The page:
Relational: I can connect and relate relevant ideas and learning. I can explain why these ingredients are used and how they compliment each other.

In classical French cooking, the beef and foie gras form part of the Tournedos Rossini dish and are used together for texture and balance of flavour. Using wagyu beef takes this to the next level. The rocket lettuce adds a crisp texture and the peppery flavour balances out flavours of other ingredients.

The verbs to help the learning at the Relational stage include, compare and contrast, sequence, classify, explain, analyse.

PE exam: Explain the requirements of a balanced diet (4marks)


Extended Abstract: I can look at the ideas in a new way and make links to other concepts.

The AW Sandwich as described was on the menu in a hotel in the UAE, hence the turkey bacon. BUT what if we were in the Caribbean? How might the sandwich change? Would we swap the wagyu beef for Canadian lobster? The black truffle mayo for Beluga caviar? How would the sandwich fit within a dinner party? What colour wine would you use if eating at 1pm as opposed to 7pm?

As you can see this is a lot more about making generalisations, predicting , evaluating, hypothesise, create.

A2 PE Exam: Outline the possible causes of spectator violence at sporting events and explain how the law aims to protect them (14marks)


One well documented tool for using SOLO is the use of hexagons. Here each hexagon is used as an idea (uni/multi-structural). On each hexagon an idea is written down and to advance the learning connections are made (relational) by placing the hexagons side by side.

To further enhance the learning, students need to make connections to new concepts. Using different coloured hexagons which represents different concepts and making connections, students are on their way to developing learning at an Extended Abstract level.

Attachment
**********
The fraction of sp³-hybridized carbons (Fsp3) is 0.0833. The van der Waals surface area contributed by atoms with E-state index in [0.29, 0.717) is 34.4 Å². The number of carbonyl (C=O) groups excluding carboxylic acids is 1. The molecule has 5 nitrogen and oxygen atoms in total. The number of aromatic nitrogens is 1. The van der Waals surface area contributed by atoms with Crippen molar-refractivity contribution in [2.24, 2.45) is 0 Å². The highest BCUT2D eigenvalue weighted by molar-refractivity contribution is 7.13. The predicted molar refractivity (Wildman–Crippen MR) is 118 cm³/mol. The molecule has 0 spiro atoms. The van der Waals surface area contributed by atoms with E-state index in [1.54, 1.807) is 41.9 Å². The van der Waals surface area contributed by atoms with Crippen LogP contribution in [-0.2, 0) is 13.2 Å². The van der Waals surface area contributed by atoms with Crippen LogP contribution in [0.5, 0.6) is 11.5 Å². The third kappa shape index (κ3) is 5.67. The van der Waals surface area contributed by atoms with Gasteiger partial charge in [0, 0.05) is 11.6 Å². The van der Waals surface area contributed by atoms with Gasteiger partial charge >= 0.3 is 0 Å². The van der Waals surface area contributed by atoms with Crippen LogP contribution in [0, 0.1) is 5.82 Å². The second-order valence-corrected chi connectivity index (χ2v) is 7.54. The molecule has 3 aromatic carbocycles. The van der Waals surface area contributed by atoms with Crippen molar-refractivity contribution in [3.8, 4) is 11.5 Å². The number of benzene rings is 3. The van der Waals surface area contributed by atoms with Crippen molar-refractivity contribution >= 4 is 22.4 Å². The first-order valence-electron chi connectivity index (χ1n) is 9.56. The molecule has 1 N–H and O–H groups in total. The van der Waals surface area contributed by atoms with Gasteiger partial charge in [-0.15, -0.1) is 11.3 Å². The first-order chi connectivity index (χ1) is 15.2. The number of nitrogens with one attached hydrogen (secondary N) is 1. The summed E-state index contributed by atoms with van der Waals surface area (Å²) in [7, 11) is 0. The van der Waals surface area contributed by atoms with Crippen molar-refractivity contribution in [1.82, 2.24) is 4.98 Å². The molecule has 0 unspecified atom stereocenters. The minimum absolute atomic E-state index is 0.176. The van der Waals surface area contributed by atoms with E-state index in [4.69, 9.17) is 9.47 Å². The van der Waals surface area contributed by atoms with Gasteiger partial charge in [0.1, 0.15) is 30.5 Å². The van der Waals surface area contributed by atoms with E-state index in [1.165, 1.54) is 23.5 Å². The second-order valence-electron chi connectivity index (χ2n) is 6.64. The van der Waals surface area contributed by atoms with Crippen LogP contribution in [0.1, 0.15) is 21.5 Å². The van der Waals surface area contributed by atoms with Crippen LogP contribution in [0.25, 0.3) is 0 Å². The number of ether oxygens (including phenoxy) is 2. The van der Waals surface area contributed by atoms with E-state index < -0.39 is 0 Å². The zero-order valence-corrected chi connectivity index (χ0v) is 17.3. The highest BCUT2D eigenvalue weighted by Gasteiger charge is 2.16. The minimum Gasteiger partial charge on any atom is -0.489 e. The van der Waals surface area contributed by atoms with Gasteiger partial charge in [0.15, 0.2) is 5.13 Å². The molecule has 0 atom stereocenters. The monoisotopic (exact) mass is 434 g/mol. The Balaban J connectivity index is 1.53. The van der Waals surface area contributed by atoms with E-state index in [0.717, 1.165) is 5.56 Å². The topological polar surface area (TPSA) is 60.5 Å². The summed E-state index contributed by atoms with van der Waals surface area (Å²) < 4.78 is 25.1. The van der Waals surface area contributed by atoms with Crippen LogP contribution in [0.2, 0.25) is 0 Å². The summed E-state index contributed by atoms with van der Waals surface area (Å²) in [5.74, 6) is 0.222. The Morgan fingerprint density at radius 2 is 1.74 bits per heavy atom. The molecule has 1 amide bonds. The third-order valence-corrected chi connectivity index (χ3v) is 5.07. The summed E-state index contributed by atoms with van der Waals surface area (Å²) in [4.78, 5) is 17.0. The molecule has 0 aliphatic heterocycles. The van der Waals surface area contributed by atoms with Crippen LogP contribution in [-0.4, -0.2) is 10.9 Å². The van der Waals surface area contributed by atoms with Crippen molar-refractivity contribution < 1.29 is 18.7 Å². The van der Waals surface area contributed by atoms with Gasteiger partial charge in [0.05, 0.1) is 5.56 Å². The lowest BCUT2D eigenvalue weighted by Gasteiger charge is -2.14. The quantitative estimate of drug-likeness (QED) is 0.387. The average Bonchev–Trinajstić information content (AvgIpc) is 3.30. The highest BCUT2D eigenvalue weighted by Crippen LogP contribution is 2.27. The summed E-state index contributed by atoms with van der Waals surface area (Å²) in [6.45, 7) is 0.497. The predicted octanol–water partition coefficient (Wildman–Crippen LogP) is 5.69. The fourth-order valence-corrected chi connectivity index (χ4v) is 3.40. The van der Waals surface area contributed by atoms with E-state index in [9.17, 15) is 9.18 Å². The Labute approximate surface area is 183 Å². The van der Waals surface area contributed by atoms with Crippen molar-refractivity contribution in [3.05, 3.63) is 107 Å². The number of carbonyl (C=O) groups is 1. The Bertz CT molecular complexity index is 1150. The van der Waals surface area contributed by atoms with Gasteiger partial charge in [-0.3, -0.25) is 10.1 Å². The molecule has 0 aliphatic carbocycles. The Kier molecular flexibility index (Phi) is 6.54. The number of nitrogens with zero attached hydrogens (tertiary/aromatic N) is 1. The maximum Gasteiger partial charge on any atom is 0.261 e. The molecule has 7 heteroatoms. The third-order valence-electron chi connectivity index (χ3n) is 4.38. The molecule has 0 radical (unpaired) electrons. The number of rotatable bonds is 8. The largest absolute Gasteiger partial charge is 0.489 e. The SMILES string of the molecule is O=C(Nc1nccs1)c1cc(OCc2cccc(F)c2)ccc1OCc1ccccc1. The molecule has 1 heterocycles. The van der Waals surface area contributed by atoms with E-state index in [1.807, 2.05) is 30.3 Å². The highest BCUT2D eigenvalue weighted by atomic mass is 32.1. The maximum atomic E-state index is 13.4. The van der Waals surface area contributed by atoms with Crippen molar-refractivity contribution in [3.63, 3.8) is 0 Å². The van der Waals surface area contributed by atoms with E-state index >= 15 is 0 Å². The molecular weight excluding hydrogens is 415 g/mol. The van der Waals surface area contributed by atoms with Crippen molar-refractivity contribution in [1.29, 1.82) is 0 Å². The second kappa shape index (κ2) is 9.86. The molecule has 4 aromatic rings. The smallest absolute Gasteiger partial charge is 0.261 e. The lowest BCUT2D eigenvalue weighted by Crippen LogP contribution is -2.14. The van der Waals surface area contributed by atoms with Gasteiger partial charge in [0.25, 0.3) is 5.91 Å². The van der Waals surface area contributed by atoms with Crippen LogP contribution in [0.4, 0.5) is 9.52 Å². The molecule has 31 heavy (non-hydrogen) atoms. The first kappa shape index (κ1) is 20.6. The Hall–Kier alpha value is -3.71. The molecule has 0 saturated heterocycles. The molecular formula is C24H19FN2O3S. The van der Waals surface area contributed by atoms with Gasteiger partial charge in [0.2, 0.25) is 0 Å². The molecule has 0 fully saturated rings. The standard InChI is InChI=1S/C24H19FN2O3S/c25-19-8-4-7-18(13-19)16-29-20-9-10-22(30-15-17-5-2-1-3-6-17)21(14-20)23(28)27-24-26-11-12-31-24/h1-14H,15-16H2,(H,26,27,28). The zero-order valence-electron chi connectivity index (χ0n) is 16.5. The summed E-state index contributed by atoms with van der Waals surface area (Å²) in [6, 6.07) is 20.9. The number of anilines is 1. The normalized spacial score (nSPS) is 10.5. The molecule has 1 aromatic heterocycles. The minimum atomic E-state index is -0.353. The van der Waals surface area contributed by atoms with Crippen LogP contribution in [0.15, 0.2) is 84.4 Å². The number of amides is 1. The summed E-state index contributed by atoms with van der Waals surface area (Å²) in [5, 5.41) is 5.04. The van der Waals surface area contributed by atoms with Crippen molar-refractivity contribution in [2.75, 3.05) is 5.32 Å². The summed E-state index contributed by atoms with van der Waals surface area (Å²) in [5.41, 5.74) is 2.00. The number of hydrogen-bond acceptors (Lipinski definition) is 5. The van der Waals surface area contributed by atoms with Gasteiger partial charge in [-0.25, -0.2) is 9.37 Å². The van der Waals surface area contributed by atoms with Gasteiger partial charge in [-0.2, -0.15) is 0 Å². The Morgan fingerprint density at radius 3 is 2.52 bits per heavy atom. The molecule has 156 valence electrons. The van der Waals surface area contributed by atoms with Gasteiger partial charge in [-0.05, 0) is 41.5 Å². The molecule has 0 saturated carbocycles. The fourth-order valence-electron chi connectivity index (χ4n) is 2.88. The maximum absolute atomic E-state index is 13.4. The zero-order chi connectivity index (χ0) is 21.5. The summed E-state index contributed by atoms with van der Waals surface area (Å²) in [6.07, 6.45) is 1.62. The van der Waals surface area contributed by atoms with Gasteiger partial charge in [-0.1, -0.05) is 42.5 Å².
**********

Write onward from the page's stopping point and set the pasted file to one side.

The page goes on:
photo (3)

The Web

I have been devising other ways to engage the students into making connections and facilitating students to become more deeper learners and deeper thinkers. One way myself and colleagues have explored is the spiders web. As a revision lesson the aim was to answer this question which was generated by @revisePE on Twitter:

David is a swimmer who competes around the country. Suggest some of the influences of participation that has helped him get to this level

In groups, students worked on an individual concept. For example one group worked on factors influencing participation, others worked on Sport England, Youth Sport Trust, National Governing Bodies, and the performance pyramid, five groups in total.

Starting with a multi-structural task, groups had to write as many ideas (1 idea per piece of paper) and make Relational connections/links within that topic by drawing the connections on the table. Each group then moved around the classroom (carousel style) and contributed where appropriate to each topic.



Then armed with a load of string, new connections across the room were made to link ideas from different topics. As an extension task, students had to answer the question which was on the whiteboard throughout the lesson.



As time was running out from the lesson, each person had to think of 2 E.A connections and discuss this with a partner and then to the whole group. What came out of the whole group discussion was that even more connections and deeper thinking emerged as fresh ideas came to light.  All ideas were photographed and made into a PDF as a resource on Edmodo.

The progression from multi-structural to E.A is not an easy one and should take time to reach. I admit that I do not always get to E.A in my lessons and sometimes don’t even plan to get to the deepest level of learning (mainly due to time issues). But what I have found is that where appropriate, the E.A level creates new opportunities for learning to occur, engages the students as they are being stretched out of their comfort zone which as research has shown increases rate of learning and allows students to grow in confidence as they can connect information easily and accurately from a wider perspective.

The Power of Feedback

One of the strongest applications SOLO has is its use as a feedback tool. I have particularly found this useful in A2 PE theory lessons where students are explicitly shown via the whiteboard where they are now, where do they need to get to and how will they get there. This can be shown to the students quite easily with a rubic success criteria or simply stated on the board.